The sun is a beautiful star which lights our sky. We know that it will eventually die by expanding and swallowing our Earth whole. But what would happen if it suddenly disappeared? It’s of course impossible for an object the size of the sun to just simply disappear. However, let’s think of a scenario where, for whatever reason, it just suddenly disappeared.
The first few moments after the disappearance of the sun:
Until a bit over 8 minutes after it’s disappearance, we won’t notice a thing and the Earth will continue orbiting the gap left by the sun. This is due to the speed that light and gravity waves travel at. After the first 8 minutes, we’ll be plunged into darkness, and confusion will ensue but we’ll be fine for the most part.
Other planetary bodies will continue behaving normally for a certain period of time depending on their distance from the sun. After the last light wave reaches them, planetary bodies will travel in a straight line tangent to wherever they were in their orbit.
Plants are our only source of oxygen production, they inhale CO2 and exhale O2 by photosynthesis. When the sun’s light waves stop reaching us, photosynthesis will stop. Plants will stop producing Oxygen and our Oxygen supply will start diminishing. It’s not as bad as it sounds, as our atmosphere contains massive amounts of Oxygen. It’ll take thousands of years for us to completely run out of Oxygen.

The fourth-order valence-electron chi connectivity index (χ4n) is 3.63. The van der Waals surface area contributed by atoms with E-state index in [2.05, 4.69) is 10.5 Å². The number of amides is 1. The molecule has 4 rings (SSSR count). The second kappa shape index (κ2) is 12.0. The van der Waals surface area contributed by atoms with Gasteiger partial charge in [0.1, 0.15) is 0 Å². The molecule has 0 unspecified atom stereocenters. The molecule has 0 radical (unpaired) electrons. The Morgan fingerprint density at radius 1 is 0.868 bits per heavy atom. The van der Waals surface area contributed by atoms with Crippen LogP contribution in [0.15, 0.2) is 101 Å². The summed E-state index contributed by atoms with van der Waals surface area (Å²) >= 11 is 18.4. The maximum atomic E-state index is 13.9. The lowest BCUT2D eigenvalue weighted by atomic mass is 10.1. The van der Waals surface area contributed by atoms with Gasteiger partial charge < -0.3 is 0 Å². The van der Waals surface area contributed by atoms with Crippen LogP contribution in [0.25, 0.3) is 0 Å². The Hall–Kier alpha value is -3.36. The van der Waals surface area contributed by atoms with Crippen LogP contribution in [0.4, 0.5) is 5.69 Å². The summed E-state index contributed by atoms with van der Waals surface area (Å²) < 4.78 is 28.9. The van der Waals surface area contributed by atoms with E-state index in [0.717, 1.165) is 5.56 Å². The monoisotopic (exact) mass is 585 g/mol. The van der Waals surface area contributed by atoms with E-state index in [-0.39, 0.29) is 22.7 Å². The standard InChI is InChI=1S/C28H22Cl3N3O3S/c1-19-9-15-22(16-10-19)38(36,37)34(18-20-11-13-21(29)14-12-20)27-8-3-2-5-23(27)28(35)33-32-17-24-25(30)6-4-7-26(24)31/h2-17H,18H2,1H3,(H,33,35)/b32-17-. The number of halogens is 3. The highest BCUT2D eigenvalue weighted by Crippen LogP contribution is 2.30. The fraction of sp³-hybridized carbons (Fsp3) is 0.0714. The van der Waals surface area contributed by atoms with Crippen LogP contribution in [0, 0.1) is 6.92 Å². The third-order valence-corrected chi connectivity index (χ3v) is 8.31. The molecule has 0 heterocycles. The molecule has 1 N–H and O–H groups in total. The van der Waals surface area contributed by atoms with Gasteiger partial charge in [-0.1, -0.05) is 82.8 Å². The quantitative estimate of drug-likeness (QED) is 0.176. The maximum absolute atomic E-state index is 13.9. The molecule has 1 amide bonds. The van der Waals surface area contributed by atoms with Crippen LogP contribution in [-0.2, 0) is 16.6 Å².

After 1 week:
Most small trees will die after this period. Large trees could survive without photosynthesis for hundreds of years, but they will freeze to death long before they starve to death. The average surface temperature will drop from 15 degrees Celsius to 0 degrees Celsius. Humans would still be able to live but the temperature will quickly get more and more unbearable. You might think that oceans will freeze at this point and you won’t be wrong, though only their surface will freeze. With ice being a good insulator, it will protect the water underneath from freezing; the water will be relatively warm.
After 20 years:
The air will become cold enough to precipitate in the form of liquid and eventually snow. If any humans survive until this point, their only refuge, would be near geothermal vents on the ocean floors. These vents emit heat that wells up from the center of the Earth and would be the last place where humans could live.
After billions of years:
Liquid water will continue on existing, protected by miles of ice sheets. As long as there is water, life will continue on thriving in the deepest parts of the oceans. Organisms and micro-organisms living there won’t even know the sun disappeared.
Not all life depends on the sun.
Written by: Osama Waheib